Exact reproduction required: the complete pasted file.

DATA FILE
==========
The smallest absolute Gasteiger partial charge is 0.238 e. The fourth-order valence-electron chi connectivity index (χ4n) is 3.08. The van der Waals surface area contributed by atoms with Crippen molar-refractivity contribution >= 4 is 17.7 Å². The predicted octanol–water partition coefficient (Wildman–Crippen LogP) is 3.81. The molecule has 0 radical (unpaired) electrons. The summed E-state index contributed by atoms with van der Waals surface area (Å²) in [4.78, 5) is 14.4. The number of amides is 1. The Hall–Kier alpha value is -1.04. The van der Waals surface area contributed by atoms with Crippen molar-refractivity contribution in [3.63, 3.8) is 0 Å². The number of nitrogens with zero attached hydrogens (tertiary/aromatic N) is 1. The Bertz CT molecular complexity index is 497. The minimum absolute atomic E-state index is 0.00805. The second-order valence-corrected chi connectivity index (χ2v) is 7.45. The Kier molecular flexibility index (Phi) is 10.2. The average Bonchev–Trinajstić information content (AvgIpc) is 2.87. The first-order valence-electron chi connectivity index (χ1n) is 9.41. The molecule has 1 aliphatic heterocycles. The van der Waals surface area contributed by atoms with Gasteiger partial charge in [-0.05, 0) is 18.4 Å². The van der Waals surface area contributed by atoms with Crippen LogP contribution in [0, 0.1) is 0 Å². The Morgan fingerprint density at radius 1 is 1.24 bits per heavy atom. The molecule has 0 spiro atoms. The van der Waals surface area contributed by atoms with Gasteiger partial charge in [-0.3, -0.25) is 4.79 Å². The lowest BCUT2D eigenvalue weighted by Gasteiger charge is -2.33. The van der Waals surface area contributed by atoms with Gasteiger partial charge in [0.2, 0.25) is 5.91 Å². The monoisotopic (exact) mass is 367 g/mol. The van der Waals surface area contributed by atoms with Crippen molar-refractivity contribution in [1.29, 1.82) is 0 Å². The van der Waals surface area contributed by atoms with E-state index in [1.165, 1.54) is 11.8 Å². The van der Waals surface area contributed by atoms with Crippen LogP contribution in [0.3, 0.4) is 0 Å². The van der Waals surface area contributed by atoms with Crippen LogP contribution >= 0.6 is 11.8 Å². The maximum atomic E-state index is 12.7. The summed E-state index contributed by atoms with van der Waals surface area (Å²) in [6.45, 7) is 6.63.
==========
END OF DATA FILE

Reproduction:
The smallest absolute Gasteiger partial charge is 0.238 e. The fourth-order valence-electron chi connectivity index (χ4n) is 3.08. The van der Waals surface area contributed by atoms with Crippen molar-refractivity contribution >= 4 is 17.7 Å². The predicted octanol–water partition coefficient (Wildman–Crippen LogP) is 3.81. The molecule has 0 radical (unpaired) electrons. The summed E-state index contributed by atoms with van der Waals surface area (Å²) in [4.78, 5) is 14.4. The number of amides is 1. The Hall–Kier alpha value is -1.04. The van der Waals surface area contributed by atoms with Crippen molar-refractivity contribution in [3.63, 3.8) is 0 Å². The number of nitrogens with zero attached hydrogens (tertiary/aromatic N) is 1. The Bertz CT molecular complexity index is 497. The minimum absolute atomic E-state index is 0.00805. The second-order valence-corrected chi connectivity index (χ2v) is 7.45. The Kier molecular flexibility index (Phi) is 10.2. The average Bonchev–Trinajstić information content (AvgIpc) is 2.87. The first-order valence-electron chi connectivity index (χ1n) is 9.41. The molecule has 1 aliphatic heterocycles. The van der Waals surface area contributed by atoms with Gasteiger partial charge in [-0.05, 0) is 18.4 Å². The van der Waals surface area contributed by atoms with Crippen LogP contribution in [0, 0.1) is 0 Å². The Morgan fingerprint density at radius 1 is 1.24 bits per heavy atom. The molecule has 0 spiro atoms. The van der Waals surface area contributed by atoms with Gasteiger partial charge in [-0.3, -0.25) is 4.79 Å². The lowest BCUT2D eigenvalue weighted by Gasteiger charge is -2.33. The van der Waals surface area contributed by atoms with Gasteiger partial charge in [0.2, 0.25) is 5.91 Å². The monoisotopic (exact) mass is 367 g/mol. The van der Waals surface area contributed by atoms with Crippen molar-refractivity contribution in [1.29, 1.82) is 0 Å². The van der Waals surface area contributed by atoms with E-state index in [1.165, 1.54) is 11.8 Å². The van der Waals surface area contributed by atoms with Crippen LogP contribution in [0.3, 0.4) is 0 Å². The van der Waals surface area contributed by atoms with Crippen LogP contribution >= 0.6 is 11.8 Å². The maximum atomic E-state index is 12.7. The summed E-state index contributed by atoms with van der Waals surface area (Å²) in [6.45, 7) is 6.63.